4 Things Your Teen Needs to Know About Debt
Teaching your teens to avoid the debt trap.

7 Easy Steps to Pay Off Debt
Budgeting is essential.

7 Tax Mistakes You Don’t Know You’re Making
Don’t forget about tax credits!

5 tips to help you retire early
Treating dollars like employees.

Tuesday’s need-to-know money news

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Your Spouse’s Credit Could Hurt Your Chance of Buying a Home
Welcome to life in community property states.

How Many Bank Accounts Do You Need?
The fewer, the better.

Ways to Save: Best times to score travel deals
Holiday travel will be here before you know it!

Top 5 careers for an early retirement
If you’re a physician or an air traffic controller, you’ve got it made.

Who Should You Tip — and How Much?
A handy guide on how not to be a cheapskate.

Your financial independence day

Colorful and vibrant fireworksWorking just to pay the bills isn’t enough. We should be reaching for something more: financial independence.

Financial independence is when your investments and other sources of income provide you with a comfortable-enough living that paid work becomes optional. As we mark the anniversary of our nation’s independence, I like to review our progress toward this goal. The good news: we’re pretty close to financial independence now, if we were willing to live frugally.

Some people who use the principles of voluntary simplicity achieve financial independence remarkably early. I’ve talked to people who “retired” in their 40s or even 30s, trading the 9-to-5 for a more relaxed lifestyle where they worked fewer hours, or worked for pay only when they wanted to. (If you want to know more about voluntary simplicity, the book “Your Money or Your Life” is a great place to start.)

But my husband and I have decided on a different path—a lifestyle that involves more spending now with the understanding we’ll work a little longer. That’s the best fit for us, because we both love what we do and we like the idea of doing it for a long time.

We’re planning a “phased” retirement, cranking back on our work commitments gradually over time. We like T. Rowe Price’s concept of a “practice retirement,” which suggests that those who have saved substantially for retirement can start putting some of that money toward travel and other spending once they hit their 60s, as long as they continue to work and put off tapping Social Security, pensions and their retirement accounts.

We’re also working on a Plan B, in case we aren’t able to work as long as we’d like. About half of retirees leave the workforce earlier than they’d planned, usually for health reasons although also because of layoffs or the need to care for a loved one. Finding ways to have a smaller “nut” in retirement—a lower level of fixed costs—can really help if you have to leave work early. That’s one of the reasons we’re paying down our mortgage, so that we won’t have that bill later. One of my readers installed solar panels for the express purpose of reducing his utility bills in retirement.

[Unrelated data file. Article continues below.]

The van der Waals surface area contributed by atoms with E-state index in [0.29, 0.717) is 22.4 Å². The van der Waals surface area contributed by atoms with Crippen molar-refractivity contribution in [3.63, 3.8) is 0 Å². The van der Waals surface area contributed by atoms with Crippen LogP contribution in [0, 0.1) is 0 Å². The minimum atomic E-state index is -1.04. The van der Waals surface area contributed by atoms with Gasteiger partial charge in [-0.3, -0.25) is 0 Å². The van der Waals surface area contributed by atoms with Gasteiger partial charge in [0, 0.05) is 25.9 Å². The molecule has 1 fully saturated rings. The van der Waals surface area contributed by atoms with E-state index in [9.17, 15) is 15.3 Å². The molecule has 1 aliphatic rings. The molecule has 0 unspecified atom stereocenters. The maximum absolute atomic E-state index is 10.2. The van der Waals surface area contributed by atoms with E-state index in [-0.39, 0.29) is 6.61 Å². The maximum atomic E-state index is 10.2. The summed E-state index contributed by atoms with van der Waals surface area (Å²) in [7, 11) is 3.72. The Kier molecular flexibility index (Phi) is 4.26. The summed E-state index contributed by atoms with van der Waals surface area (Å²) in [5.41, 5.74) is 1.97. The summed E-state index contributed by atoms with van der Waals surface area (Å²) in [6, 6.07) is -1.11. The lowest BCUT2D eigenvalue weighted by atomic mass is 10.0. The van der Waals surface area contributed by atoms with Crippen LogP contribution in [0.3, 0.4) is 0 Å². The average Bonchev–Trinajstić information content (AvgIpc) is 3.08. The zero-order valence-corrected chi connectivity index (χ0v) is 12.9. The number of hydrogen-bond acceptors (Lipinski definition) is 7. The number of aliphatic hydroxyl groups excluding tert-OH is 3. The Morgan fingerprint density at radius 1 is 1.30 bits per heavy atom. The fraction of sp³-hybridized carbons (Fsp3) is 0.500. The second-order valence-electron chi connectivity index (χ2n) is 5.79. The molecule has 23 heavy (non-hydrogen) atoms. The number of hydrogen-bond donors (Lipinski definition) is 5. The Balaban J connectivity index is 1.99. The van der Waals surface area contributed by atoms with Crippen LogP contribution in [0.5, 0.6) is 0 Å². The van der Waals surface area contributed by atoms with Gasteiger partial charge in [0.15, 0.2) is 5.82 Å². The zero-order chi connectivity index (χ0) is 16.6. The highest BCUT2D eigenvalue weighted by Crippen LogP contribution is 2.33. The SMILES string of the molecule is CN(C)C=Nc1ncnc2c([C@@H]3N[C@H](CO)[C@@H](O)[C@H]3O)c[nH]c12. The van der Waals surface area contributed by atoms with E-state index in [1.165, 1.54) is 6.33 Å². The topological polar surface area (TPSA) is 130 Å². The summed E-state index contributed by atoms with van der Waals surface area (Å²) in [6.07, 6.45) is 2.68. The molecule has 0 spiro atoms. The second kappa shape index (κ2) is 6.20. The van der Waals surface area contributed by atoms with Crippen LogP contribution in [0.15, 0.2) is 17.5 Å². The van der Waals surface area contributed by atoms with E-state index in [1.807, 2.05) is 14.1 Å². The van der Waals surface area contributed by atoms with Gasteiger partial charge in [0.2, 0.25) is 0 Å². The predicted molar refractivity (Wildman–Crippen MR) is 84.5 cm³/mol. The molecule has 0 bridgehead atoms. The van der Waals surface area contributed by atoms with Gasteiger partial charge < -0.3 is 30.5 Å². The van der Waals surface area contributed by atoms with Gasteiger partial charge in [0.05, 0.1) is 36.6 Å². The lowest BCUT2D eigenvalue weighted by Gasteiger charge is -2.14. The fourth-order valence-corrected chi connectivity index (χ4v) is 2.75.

If you got a late start saving for retirement or have suffered some big financial setbacks, your financial independence day may seem impossibly distant. But you may be able to move that date into sight if you’re willing to plan, make some sacrifices and stick to your guns. Start with “Your Money or Your Life” and build from there.

How are you doing on your path to financial independence?

About to retire? Get some help

Dear Liz: I am approaching being able to retire in three years at 56, but I’m really concerned with the current market conditions. I have around $320,000 in 401(k) and 457 accounts now, all of it invested in stocks. Should I scale this back to more moderate allocations? My pension will pay me around $5,200 a month, so I do not anticipate needing to withdraw from my investments before age 59.

Answer: Even if you’ve been a die-hard do-it-yourself investor until now, it’s time to get help. Retirement decisions can be incredibly complicated, and you may not have time to recover from mistakes.

A fee-only financial planner would ask, among other things, what your current living costs are and what additional expenses you expect, such as buying another car, taking trips and so on. Those details can help determine whether your savings are adequate. The planner also would ask you how you plan to pay for healthcare in retirement, since Medicare doesn’t kick in until age 65, and an individual policy at your age could eat into that pension check. Even with Medicare, Fidelity Investments estimates, a 65-year-old couple retiring this year would need $240,000 to cover medical expenses throughout retirement — not counting any money they might need to pay for nursing home or other custodial care.

What a planner probably wouldn’t do is approve having 100% of your investments in stock at any age, even with a nice pension. You may have time to ride out another market downturn, but watching half of your life savings disappear might increase the chances you’d sell out in a panic. Having a more moderate allocation that includes bonds and cash could help cushion those market swings and keep you invested.

You can get referrals to fee-only planners who charge by the hour at the Garrett Planning Network, http://www.garrettplanningnetwork.com. If you’re looking for fee-only planners who charge a retainer or a percentage of assets, you’ll find those at the National Assn. of Personal Financial Advisors, http://www.napfa.org. NAPFA has tools for consumers at http://www.napfa.org/consumer/Resources.asp and the Financial Planning Assn. has tips on choosing a financial planner at http://www.fpanet.org/FindaPlanner/ChoosingaPlanner/.